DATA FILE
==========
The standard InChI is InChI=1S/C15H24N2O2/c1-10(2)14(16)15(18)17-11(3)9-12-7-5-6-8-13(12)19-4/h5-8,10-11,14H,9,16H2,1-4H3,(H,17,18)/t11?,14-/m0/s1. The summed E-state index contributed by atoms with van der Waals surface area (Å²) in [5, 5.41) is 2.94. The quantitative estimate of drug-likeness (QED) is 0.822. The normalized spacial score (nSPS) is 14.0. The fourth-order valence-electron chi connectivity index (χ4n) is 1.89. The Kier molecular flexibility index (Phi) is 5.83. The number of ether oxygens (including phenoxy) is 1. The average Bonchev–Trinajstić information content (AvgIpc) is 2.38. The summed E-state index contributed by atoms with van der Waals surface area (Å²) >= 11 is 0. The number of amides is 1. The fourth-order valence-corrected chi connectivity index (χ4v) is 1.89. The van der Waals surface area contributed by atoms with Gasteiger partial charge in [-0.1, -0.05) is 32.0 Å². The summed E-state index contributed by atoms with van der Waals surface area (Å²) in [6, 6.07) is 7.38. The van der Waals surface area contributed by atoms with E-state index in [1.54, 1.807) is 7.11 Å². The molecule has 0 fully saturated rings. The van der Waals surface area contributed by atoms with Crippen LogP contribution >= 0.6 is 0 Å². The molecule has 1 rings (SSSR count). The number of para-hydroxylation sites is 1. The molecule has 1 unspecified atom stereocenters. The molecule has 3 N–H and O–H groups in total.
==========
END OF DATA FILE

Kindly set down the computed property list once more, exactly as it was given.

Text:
The standard InChI is InChI=1S/C15H24N2O2/c1-10(2)14(16)15(18)17-11(3)9-12-7-5-6-8-13(12)19-4/h5-8,10-11,14H,9,16H2,1-4H3,(H,17,18)/t11?,14-/m0/s1. The summed E-state index contributed by atoms with van der Waals surface area (Å²) in [5, 5.41) is 2.94. The quantitative estimate of drug-likeness (QED) is 0.822. The normalized spacial score (nSPS) is 14.0. The fourth-order valence-electron chi connectivity index (χ4n) is 1.89. The Kier molecular flexibility index (Phi) is 5.83. The number of ether oxygens (including phenoxy) is 1. The average Bonchev–Trinajstić information content (AvgIpc) is 2.38. The summed E-state index contributed by atoms with van der Waals surface area (Å²) >= 11 is 0. The number of amides is 1. The fourth-order valence-corrected chi connectivity index (χ4v) is 1.89. The van der Waals surface area contributed by atoms with Gasteiger partial charge in [-0.1, -0.05) is 32.0 Å². The summed E-state index contributed by atoms with van der Waals surface area (Å²) in [6, 6.07) is 7.38. The van der Waals surface area contributed by atoms with E-state index in [1.54, 1.807) is 7.11 Å². The molecule has 0 fully saturated rings. The van der Waals surface area contributed by atoms with Crippen LogP contribution >= 0.6 is 0 Å². The molecule has 1 rings (SSSR count). The number of para-hydroxylation sites is 1. The molecule has 1 unspecified atom stereocenters. The molecule has 3 N–H and O–H groups in total.